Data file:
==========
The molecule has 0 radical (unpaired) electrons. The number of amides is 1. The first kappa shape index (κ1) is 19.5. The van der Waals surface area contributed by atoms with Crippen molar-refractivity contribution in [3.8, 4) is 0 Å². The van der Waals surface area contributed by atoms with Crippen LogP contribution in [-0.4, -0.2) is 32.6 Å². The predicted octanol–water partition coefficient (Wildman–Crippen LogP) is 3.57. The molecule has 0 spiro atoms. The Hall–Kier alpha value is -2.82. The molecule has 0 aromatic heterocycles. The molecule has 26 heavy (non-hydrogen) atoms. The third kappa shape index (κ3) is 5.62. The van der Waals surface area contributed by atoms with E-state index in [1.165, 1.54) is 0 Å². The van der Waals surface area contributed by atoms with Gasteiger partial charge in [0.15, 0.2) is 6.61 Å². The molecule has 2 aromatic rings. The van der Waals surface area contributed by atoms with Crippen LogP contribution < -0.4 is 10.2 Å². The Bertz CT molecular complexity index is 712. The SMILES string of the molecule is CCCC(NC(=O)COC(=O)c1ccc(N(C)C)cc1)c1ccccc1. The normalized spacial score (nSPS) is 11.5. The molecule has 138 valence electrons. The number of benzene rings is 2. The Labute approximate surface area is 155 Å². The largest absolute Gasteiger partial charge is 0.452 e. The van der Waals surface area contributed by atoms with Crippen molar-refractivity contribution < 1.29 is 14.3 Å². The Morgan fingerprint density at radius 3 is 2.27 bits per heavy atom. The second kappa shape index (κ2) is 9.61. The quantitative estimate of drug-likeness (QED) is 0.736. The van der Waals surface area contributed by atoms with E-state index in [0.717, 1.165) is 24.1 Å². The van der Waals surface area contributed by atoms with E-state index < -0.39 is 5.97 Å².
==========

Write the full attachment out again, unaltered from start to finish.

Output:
The molecule has 0 radical (unpaired) electrons. The number of amides is 1. The first kappa shape index (κ1) is 19.5. The van der Waals surface area contributed by atoms with Crippen molar-refractivity contribution in [3.8, 4) is 0 Å². The van der Waals surface area contributed by atoms with Crippen LogP contribution in [-0.4, -0.2) is 32.6 Å². The predicted octanol–water partition coefficient (Wildman–Crippen LogP) is 3.57. The molecule has 0 spiro atoms. The Hall–Kier alpha value is -2.82. The molecule has 0 aromatic heterocycles. The molecule has 26 heavy (non-hydrogen) atoms. The third kappa shape index (κ3) is 5.62. The van der Waals surface area contributed by atoms with E-state index in [1.165, 1.54) is 0 Å². The van der Waals surface area contributed by atoms with Gasteiger partial charge in [0.15, 0.2) is 6.61 Å². The molecule has 2 aromatic rings. The van der Waals surface area contributed by atoms with Crippen LogP contribution < -0.4 is 10.2 Å². The Bertz CT molecular complexity index is 712. The SMILES string of the molecule is CCCC(NC(=O)COC(=O)c1ccc(N(C)C)cc1)c1ccccc1. The normalized spacial score (nSPS) is 11.5. The molecule has 138 valence electrons. The number of benzene rings is 2. The Labute approximate surface area is 155 Å². The largest absolute Gasteiger partial charge is 0.452 e. The van der Waals surface area contributed by atoms with Crippen molar-refractivity contribution < 1.29 is 14.3 Å². The Morgan fingerprint density at radius 3 is 2.27 bits per heavy atom. The second kappa shape index (κ2) is 9.61. The quantitative estimate of drug-likeness (QED) is 0.736. The van der Waals surface area contributed by atoms with E-state index in [0.717, 1.165) is 24.1 Å². The van der Waals surface area contributed by atoms with E-state index < -0.39 is 5.97 Å².